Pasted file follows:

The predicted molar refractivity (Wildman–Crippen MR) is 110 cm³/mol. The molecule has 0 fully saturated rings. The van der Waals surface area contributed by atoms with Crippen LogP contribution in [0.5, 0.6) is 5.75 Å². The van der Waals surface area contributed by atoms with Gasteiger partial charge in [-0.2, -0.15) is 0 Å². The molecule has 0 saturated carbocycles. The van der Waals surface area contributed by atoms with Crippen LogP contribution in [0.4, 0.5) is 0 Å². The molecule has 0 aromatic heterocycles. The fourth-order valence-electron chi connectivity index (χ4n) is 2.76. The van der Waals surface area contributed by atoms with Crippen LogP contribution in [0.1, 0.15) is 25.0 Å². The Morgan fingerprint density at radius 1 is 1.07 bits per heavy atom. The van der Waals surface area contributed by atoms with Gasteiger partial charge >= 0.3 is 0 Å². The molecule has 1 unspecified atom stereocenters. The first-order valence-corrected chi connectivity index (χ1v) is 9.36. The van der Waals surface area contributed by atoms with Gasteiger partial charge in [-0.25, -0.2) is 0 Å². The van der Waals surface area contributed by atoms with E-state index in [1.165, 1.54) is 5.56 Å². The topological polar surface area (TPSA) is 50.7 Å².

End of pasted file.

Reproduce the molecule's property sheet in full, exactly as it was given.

The predicted molar refractivity (Wildman–Crippen MR) is 110 cm³/mol. The molecule has 0 fully saturated rings. The van der Waals surface area contributed by atoms with Crippen LogP contribution in [0.5, 0.6) is 5.75 Å². The van der Waals surface area contributed by atoms with Gasteiger partial charge in [-0.2, -0.15) is 0 Å². The molecule has 0 saturated carbocycles. The van der Waals surface area contributed by atoms with Crippen LogP contribution in [0.4, 0.5) is 0 Å². The molecule has 0 aromatic heterocycles. The fourth-order valence-electron chi connectivity index (χ4n) is 2.76. The van der Waals surface area contributed by atoms with Crippen LogP contribution in [0.1, 0.15) is 25.0 Å². The Morgan fingerprint density at radius 1 is 1.07 bits per heavy atom. The van der Waals surface area contributed by atoms with Gasteiger partial charge >= 0.3 is 0 Å². The molecule has 1 unspecified atom stereocenters. The first-order valence-corrected chi connectivity index (χ1v) is 9.36. The van der Waals surface area contributed by atoms with Gasteiger partial charge in [-0.25, -0.2) is 0 Å². The van der Waals surface area contributed by atoms with E-state index in [1.165, 1.54) is 5.56 Å². The topological polar surface area (TPSA) is 50.7 Å².